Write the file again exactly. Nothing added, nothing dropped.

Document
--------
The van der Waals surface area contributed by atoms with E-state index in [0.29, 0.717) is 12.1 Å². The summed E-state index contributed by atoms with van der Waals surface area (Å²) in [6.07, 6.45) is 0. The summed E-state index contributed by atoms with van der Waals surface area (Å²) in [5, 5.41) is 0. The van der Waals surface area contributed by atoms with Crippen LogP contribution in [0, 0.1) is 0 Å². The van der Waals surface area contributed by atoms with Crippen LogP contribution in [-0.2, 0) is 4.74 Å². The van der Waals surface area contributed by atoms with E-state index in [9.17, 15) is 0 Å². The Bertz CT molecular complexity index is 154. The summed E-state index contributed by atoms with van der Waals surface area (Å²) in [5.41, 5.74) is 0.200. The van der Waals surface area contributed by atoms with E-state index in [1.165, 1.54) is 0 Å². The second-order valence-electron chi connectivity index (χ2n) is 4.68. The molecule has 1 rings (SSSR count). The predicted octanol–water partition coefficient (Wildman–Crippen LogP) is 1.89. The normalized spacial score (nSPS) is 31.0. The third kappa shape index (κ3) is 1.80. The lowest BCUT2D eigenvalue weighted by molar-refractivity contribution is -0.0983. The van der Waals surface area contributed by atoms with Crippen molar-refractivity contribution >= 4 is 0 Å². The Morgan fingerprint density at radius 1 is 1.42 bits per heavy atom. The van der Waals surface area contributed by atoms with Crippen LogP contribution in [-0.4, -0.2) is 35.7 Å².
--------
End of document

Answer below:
The van der Waals surface area contributed by atoms with E-state index in [0.29, 0.717) is 12.1 Å². The summed E-state index contributed by atoms with van der Waals surface area (Å²) in [6.07, 6.45) is 0. The summed E-state index contributed by atoms with van der Waals surface area (Å²) in [5, 5.41) is 0. The van der Waals surface area contributed by atoms with Crippen LogP contribution in [0, 0.1) is 0 Å². The van der Waals surface area contributed by atoms with Crippen LogP contribution in [-0.2, 0) is 4.74 Å². The van der Waals surface area contributed by atoms with E-state index in [9.17, 15) is 0 Å². The Bertz CT molecular complexity index is 154. The summed E-state index contributed by atoms with van der Waals surface area (Å²) in [5.41, 5.74) is 0.200. The van der Waals surface area contributed by atoms with E-state index in [1.165, 1.54) is 0 Å². The second-order valence-electron chi connectivity index (χ2n) is 4.68. The molecule has 1 rings (SSSR count). The predicted octanol–water partition coefficient (Wildman–Crippen LogP) is 1.89. The normalized spacial score (nSPS) is 31.0. The third kappa shape index (κ3) is 1.80. The lowest BCUT2D eigenvalue weighted by molar-refractivity contribution is -0.0983. The van der Waals surface area contributed by atoms with Crippen molar-refractivity contribution >= 4 is 0 Å². The Morgan fingerprint density at radius 1 is 1.42 bits per heavy atom. The van der Waals surface area contributed by atoms with Crippen LogP contribution in [-0.4, -0.2) is 35.7 Å².